Old School Logging
I first met the logger “Brad” back in May during a pre-timber harvest hike with the forester for my neighbor’s woodlot. The pines and hemlocks to be cut were marked with blue paint slashes by the forester, Brooks Weathers.
“I didn’t catch your last name” I said to the elder logger when we stopped to look at the proposed location for a skid trail. He wheeled around and in a classic gravelly, New Hampshire accent replied: “It’s ‘Butcher!’ Hell of a name for a logger ain’t it?”
I got to know and respect Brad Butcher better as the logging job next door has proceeded. You could set a watch each morning to the sound of gravel crunching under the tires of Butcher’s pickup truck and the diesel engine of the skidder starting-up at 7 a.m. sharp.
Ten minutes of greasing fittings and couplings and Butcher and his skidder would be heading uphill into the woods for some of the most rugged and often dangerous work you can imagine.
Butcher is now 68 years old. He’s been logging his entire life - or at least since age 14. It’s difficult work even for a young man. Felling and limbing trees using a chainsaw and wedges is referred to as “hand-felling” as opposed to using mechanical, hydraulic harvesting equipment. An older model skidder with rubber tires and steel ring chains is used to winch the long logs to a steel arch at the back of the machine and then drag “hitches” of several logs down narrow, rocky skid trails. It’s labor intensive, skilled work that requires a methodical approach with intense attention to safety and technique.
The timber harvest is relatively small, less than 100,000 board feet. That is maybe 16 truckloads or roughly one load per week: pine, hemlock and mixed hardwood logs cut from a 25-acre woodlot. It’s a perfect job for Butcher’s specialty: traditional hand-felling timber using a chainsaw and a faded orange Timber-Jack, model 230 skidder. Both have twitched a lot of logs over many years.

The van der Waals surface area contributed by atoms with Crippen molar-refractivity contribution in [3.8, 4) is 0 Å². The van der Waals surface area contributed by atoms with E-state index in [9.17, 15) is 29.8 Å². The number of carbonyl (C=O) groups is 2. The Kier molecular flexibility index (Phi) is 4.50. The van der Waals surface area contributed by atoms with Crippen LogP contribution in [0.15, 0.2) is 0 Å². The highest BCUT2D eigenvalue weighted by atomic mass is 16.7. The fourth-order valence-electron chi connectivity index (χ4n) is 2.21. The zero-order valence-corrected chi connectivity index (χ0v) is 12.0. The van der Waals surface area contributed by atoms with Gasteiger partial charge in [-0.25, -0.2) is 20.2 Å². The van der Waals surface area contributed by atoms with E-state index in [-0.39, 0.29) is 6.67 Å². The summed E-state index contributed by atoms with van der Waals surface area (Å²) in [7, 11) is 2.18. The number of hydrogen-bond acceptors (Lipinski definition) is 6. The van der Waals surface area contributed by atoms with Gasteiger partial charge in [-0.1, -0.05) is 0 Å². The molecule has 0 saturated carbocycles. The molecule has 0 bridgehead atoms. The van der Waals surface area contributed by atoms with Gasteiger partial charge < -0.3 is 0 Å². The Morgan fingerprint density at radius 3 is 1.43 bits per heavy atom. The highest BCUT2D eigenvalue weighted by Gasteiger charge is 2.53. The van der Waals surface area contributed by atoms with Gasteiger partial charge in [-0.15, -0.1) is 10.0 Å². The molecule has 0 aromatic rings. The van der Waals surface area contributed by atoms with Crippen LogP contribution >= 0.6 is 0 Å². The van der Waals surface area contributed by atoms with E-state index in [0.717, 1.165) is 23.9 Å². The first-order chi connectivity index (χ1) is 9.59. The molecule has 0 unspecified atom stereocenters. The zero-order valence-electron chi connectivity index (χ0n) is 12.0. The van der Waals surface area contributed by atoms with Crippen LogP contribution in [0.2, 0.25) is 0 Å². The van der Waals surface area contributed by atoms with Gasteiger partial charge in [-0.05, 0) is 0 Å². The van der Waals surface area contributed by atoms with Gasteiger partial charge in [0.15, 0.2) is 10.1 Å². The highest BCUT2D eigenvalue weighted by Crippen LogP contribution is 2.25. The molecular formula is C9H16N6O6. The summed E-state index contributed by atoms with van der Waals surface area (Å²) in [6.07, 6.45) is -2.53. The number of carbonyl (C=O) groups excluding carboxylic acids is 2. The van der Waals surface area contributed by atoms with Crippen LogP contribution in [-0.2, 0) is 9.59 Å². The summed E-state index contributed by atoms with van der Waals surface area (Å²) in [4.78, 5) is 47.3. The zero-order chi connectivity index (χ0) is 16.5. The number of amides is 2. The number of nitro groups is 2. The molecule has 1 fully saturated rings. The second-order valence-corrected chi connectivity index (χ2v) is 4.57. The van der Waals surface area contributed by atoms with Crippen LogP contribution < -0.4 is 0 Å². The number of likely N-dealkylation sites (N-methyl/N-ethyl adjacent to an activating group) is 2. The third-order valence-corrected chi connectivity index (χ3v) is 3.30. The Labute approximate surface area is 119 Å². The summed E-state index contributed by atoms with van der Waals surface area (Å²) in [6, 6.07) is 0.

Butcher confesses he could be hot-headed when he was a younger man. He preferred working alone at an independent enterprise. I asked if he had ever other hired other employees to speed-up production. His earnest reply was “every time I hired someone to work for me, it ended up being worst 15 seconds of my life!”
I told Butcher perhaps more people should have the opportunity to meet an old school, grizzly NH logger like him and think about where their daily consumption of both wood and paper products begins. “Most people don’t want to ever meet someone like me!” he replied.
Butcher acknowledges that people use forest products every single day but prefer not to see trees being cut down. “People hate loggers” he says and then adds “but loggers are among the nicest people I know. They would do anything for you.” Butcher describes a cooperative, tight knit community where logging families care for forestlands and care for one another. “Loggers will give you the shirt off their back if you need it.”
People criticize logging based on its appearance. It’s a rapid change when large machines cut and remove logs and leave a jumble of branches, limbs and non-merchantable wood called “slash” amid cut stumps. Butcher takes extra time to lop the slash low to the ground so it will rot faster and the logging job looks cleaner overall. “A good reputation will carry you along, a bad reputation will beat you home” he says.
On a 90-degree Friday in August, I walked toward the sound of his chainsaw and found Brad near the skidder. He was rigging choker chains to keyhole sliders of the winch cable to create a hitch of gnarly hemlock logs, high up in the back of the lot. He shut off the skidder shimmering in the heat and offered to show me the area he had finished cutting the previous week. I said I’d go look myself. I didn’t want to slow his production or delay the end of his working week. Butcher said “I like to walk my jobs with people. I’m happy to show you. I don’t care if people like it. I do what I do.”